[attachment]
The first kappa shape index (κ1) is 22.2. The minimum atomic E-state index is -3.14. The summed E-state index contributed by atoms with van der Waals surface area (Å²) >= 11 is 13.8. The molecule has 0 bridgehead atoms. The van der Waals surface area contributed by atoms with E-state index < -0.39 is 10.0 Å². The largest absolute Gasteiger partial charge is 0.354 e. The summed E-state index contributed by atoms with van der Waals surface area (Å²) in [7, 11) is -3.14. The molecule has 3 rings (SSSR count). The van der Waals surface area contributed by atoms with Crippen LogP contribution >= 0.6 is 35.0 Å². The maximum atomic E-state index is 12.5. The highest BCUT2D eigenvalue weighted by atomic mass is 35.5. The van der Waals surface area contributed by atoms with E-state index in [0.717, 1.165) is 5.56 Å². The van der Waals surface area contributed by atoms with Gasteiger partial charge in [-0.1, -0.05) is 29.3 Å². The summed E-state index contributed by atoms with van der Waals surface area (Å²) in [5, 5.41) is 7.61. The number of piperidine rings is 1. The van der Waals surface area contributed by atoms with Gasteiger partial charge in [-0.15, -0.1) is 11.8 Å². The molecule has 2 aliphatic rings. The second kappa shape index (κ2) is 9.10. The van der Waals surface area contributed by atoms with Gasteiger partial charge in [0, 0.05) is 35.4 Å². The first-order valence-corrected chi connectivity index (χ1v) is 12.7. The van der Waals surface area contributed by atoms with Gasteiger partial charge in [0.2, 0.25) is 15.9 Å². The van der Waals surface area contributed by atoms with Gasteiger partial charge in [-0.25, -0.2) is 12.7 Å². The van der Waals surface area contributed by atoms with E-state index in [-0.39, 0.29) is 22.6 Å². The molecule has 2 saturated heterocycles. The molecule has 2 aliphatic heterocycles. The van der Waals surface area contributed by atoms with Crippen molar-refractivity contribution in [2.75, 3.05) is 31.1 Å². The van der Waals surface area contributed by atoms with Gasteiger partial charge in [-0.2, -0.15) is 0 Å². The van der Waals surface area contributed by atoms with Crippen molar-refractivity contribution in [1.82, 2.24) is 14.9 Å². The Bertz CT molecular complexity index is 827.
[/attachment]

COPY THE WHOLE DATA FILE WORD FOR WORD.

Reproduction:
The first kappa shape index (κ1) is 22.2. The minimum atomic E-state index is -3.14. The summed E-state index contributed by atoms with van der Waals surface area (Å²) >= 11 is 13.8. The molecule has 0 bridgehead atoms. The van der Waals surface area contributed by atoms with E-state index < -0.39 is 10.0 Å². The largest absolute Gasteiger partial charge is 0.354 e. The summed E-state index contributed by atoms with van der Waals surface area (Å²) in [7, 11) is -3.14. The molecule has 3 rings (SSSR count). The van der Waals surface area contributed by atoms with Crippen LogP contribution >= 0.6 is 35.0 Å². The maximum atomic E-state index is 12.5. The highest BCUT2D eigenvalue weighted by atomic mass is 35.5. The van der Waals surface area contributed by atoms with E-state index in [0.717, 1.165) is 5.56 Å². The van der Waals surface area contributed by atoms with Gasteiger partial charge in [-0.1, -0.05) is 29.3 Å². The summed E-state index contributed by atoms with van der Waals surface area (Å²) in [5, 5.41) is 7.61. The number of piperidine rings is 1. The van der Waals surface area contributed by atoms with Gasteiger partial charge in [-0.15, -0.1) is 11.8 Å². The molecule has 2 aliphatic rings. The second kappa shape index (κ2) is 9.10. The van der Waals surface area contributed by atoms with Gasteiger partial charge in [0, 0.05) is 35.4 Å². The first-order valence-corrected chi connectivity index (χ1v) is 12.7. The van der Waals surface area contributed by atoms with Gasteiger partial charge in [0.2, 0.25) is 15.9 Å². The van der Waals surface area contributed by atoms with Gasteiger partial charge in [-0.25, -0.2) is 12.7 Å². The van der Waals surface area contributed by atoms with E-state index in [-0.39, 0.29) is 22.6 Å². The molecule has 2 saturated heterocycles. The molecule has 2 aliphatic heterocycles. The van der Waals surface area contributed by atoms with Crippen molar-refractivity contribution in [2.75, 3.05) is 31.1 Å². The van der Waals surface area contributed by atoms with Gasteiger partial charge in [-0.2, -0.15) is 0 Å². The van der Waals surface area contributed by atoms with Crippen molar-refractivity contribution in [1.82, 2.24) is 14.9 Å². The Bertz CT molecular complexity index is 827.